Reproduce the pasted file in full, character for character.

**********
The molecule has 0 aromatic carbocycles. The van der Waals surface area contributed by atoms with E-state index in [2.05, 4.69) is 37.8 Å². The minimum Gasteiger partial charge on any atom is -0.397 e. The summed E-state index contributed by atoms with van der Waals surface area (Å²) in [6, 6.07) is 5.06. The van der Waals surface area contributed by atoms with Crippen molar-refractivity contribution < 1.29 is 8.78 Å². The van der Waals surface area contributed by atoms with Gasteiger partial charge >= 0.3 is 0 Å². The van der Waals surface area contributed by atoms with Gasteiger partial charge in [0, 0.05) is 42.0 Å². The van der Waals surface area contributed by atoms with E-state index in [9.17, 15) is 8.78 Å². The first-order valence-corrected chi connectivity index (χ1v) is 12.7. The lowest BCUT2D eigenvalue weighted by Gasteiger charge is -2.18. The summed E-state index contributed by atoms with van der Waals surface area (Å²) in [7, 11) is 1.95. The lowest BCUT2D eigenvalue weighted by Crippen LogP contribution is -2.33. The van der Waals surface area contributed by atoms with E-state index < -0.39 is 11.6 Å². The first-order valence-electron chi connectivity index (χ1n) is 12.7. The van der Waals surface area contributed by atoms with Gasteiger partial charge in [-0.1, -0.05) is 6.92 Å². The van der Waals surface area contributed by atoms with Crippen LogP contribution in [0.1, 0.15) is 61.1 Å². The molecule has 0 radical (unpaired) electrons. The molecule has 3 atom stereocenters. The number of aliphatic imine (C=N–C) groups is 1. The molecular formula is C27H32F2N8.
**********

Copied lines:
The molecule has 0 aromatic carbocycles. The van der Waals surface area contributed by atoms with E-state index in [2.05, 4.69) is 37.8 Å². The minimum Gasteiger partial charge on any atom is -0.397 e. The summed E-state index contributed by atoms with van der Waals surface area (Å²) in [6, 6.07) is 5.06. The van der Waals surface area contributed by atoms with Crippen molar-refractivity contribution < 1.29 is 8.78 Å². The van der Waals surface area contributed by atoms with Gasteiger partial charge >= 0.3 is 0 Å². The van der Waals surface area contributed by atoms with Gasteiger partial charge in [0, 0.05) is 42.0 Å². The van der Waals surface area contributed by atoms with E-state index in [9.17, 15) is 8.78 Å². The first-order valence-corrected chi connectivity index (χ1v) is 12.7. The lowest BCUT2D eigenvalue weighted by Gasteiger charge is -2.18. The summed E-state index contributed by atoms with van der Waals surface area (Å²) in [7, 11) is 1.95. The lowest BCUT2D eigenvalue weighted by Crippen LogP contribution is -2.33. The van der Waals surface area contributed by atoms with E-state index < -0.39 is 11.6 Å². The first-order valence-electron chi connectivity index (χ1n) is 12.7. The van der Waals surface area contributed by atoms with Gasteiger partial charge in [-0.1, -0.05) is 6.92 Å². The van der Waals surface area contributed by atoms with Crippen LogP contribution in [0.1, 0.15) is 61.1 Å². The molecule has 0 radical (unpaired) electrons. The molecule has 3 atom stereocenters. The number of aliphatic imine (C=N–C) groups is 1. The molecular formula is C27H32F2N8.